5 Common Co-Parenting Mistakes
While a separation may not always run smoothly, it is possible to make co-parenting work. in this article, we’re sharing tips on how to avoid 5 common co-parenting mistakes.
photo by Nathan Dumlao
When children are involved and caught up in the mix (whether you’re getting divorced in Northern Ireland or North America) – things can be quickly become messy. Both parties may be struggling to navigate themselves through a range of emotions, all whilst trying to put their best parenting foot forward.
As a result, conflict and miscommunication can easily happen and while this might be understandable, the ones most affected are often the children caught up in co-parenting nightmares. In this article, we’re sharing tips on avoiding these five common co-parenting mistakes.
What Are Common Co-Parenting Mistakes?
The transition from being a family unit living together to co-parenting living apart can be tough and it’s normal to make mistakes as you adjust. However, the focus should always be on making the transition as smooth and stress free for the children as possible.
In this section, we’re looking at five common co-parenting issues and mistakes – and how to avoid situations from arising:
Common Co-Parenting Mistakes #1
Stick to Schedules
When separating from your partner, it will usually be necessary to draw up a schedule for the child to visit the parent that they don’t live with. Once this schedule is in place, and is agreed by both parties, it’s important to stick to it unless there’s a very good reason for making changes.
Regularly cancelling or asking for changes can soon escalate into arguments between the two parents as well as upsetting the child.
photo by Alexander Dummer
Common Co-Parenting Mistakes #2
Adopt a Flexible Approach to Some Situations
In direct contrast to the last point, you may need to incorporate flexibility at some point during your co-parenting journey. While schedules should not be changed constantly on a whim, things can and do happen which will require a little compassion and support, even if it’s hard to give.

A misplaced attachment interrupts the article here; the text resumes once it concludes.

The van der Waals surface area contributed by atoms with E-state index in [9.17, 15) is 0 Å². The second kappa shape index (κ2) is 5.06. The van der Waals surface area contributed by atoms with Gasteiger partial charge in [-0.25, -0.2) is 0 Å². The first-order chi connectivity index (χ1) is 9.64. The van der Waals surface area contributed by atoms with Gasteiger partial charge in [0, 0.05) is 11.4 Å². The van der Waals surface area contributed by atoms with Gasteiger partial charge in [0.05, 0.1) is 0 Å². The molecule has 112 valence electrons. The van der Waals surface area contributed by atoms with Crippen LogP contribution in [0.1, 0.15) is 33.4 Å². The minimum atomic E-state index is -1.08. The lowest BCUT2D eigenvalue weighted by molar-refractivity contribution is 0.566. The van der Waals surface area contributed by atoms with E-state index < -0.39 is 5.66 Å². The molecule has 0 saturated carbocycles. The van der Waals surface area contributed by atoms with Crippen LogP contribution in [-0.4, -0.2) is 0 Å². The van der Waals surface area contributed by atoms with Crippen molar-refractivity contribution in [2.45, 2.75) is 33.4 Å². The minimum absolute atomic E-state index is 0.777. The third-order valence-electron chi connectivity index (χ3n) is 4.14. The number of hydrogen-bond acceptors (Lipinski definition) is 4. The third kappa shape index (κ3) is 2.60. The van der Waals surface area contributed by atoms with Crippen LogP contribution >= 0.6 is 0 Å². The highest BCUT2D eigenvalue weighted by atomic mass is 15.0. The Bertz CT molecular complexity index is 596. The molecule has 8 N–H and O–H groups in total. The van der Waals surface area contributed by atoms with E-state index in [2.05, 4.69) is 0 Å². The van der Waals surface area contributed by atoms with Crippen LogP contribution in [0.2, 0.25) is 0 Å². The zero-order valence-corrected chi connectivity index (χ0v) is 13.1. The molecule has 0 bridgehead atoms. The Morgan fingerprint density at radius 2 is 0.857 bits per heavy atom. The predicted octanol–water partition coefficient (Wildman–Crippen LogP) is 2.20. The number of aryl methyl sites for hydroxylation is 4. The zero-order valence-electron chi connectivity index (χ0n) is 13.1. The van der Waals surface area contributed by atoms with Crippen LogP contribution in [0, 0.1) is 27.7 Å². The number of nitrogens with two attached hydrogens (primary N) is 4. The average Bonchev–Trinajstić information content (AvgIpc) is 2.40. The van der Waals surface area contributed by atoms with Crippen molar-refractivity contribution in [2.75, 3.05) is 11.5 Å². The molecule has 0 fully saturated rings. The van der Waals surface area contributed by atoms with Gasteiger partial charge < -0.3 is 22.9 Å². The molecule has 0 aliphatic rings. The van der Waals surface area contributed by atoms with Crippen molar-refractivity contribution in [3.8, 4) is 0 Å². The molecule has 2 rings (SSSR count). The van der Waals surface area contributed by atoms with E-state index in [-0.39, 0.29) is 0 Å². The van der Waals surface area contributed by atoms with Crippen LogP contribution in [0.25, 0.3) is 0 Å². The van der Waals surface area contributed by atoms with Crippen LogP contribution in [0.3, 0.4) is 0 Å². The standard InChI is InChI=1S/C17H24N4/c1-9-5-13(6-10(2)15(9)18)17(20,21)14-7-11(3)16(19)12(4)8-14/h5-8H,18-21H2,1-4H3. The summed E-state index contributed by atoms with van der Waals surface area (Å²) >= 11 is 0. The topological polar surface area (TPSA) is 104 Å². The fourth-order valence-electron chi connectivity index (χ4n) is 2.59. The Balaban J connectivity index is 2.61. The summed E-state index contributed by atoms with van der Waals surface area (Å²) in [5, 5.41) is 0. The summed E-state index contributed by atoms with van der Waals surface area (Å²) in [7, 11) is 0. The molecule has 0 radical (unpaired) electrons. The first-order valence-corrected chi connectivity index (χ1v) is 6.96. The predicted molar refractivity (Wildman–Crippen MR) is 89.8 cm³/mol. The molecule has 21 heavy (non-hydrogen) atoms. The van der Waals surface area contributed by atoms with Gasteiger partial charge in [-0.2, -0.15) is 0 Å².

Further Reading: A Sensible Guide To Co-Parenting, 3 Thoughtful Tips
For example, if your ex-partner has an important job interview or a funeral to attend, they may request a change to the schedule. While this may be an inconvenience, flexibility will make things more pleasant all around. You may wish to request a similar favour at some point so it’s good to stay in a favourable light whilst co-parenting.
Common Co-Parenting Mistakes #3
Avoid Unnecessary Conflicts
While some divorces are amicable, others are the exact opposite. If the relationship ended badly, you’re unlikely to have any warm and fuzzy feelings toward your ex. Although you can’t control how you feel, it’s important for parents to present a united front when with the children in order to keep situations light and nontoxic for the children.
In most cases, your contact with your ex could be limited to the handover of children, during which it’s important to remain civil and even friendly with your former spouse. Seeing parents get on sets a good example for the children in how they handle conflict within relationships in the future.
photo by Nathan Dumlao
Common Co-Parenting Mistakes #4
Avoid the Inquisition
When your child has been visiting with your ex-partner, you will naturally be curious about the state of their home and any new partners. You may be tempted to quiz your child about these things in the guise of needing to know for reasons of parental responsibility. Don’t.
Further Reading: Parenting – How to Make More Time for Your Children
Interrogating your child about the minutiae of your ex’s life can be really unsettling and can make your child feel that they are ‘telling’ by revealing details of the other parent’s private life. Instead, limit your questions to what the child did during the visit and whether they had a nice time.
You can, however, make it clear that your child can talk to you about anything that may bother them during a visit with the ex.
Common Co-Parenting Mistakes #5
Understand Discipline Differences
It’s important to understand each other’s parenting styles and methods of discipline between the two households. Children respond well to consistency and order, sometimes knowing they can ‘get away’ with some things with one parent may cause unnecessary issues for both parents down the line when it comes to how they follow rules and restrictions.
By understanding each other’s parenting styles, it makes it easier to keep rules and punishments the same across the board and children know where they stand. Of course, you will have some differences but it’s good to set some boundaries the same so that there’s little confusion when it comes to rules.
photo by Boxed Water Is Better
Avoiding common co-parenting mistakes…
Co-parenting can be a minefield, particularly when your ex is difficult and there’s a lot of emotion to overcome. Not to mention if there’s new partners added into the mix! But no matter what your relationship with your ex, it’s important to always remember that your child is the innocent party.
In most cases, your child could already be unsettled and upset by the separation itself and the last thing he or she needs is to see that animosity continue following the break. Depending on the age of your child, you may have several years of co-parenting ahead of you – which can be exhausting if you and your ex are constantly fighting or trying to one up each other.
Instead, try to work with your partner to present a united front with just one goal – the happiness of your child.
PIN: Common Co-Parenting Mistakes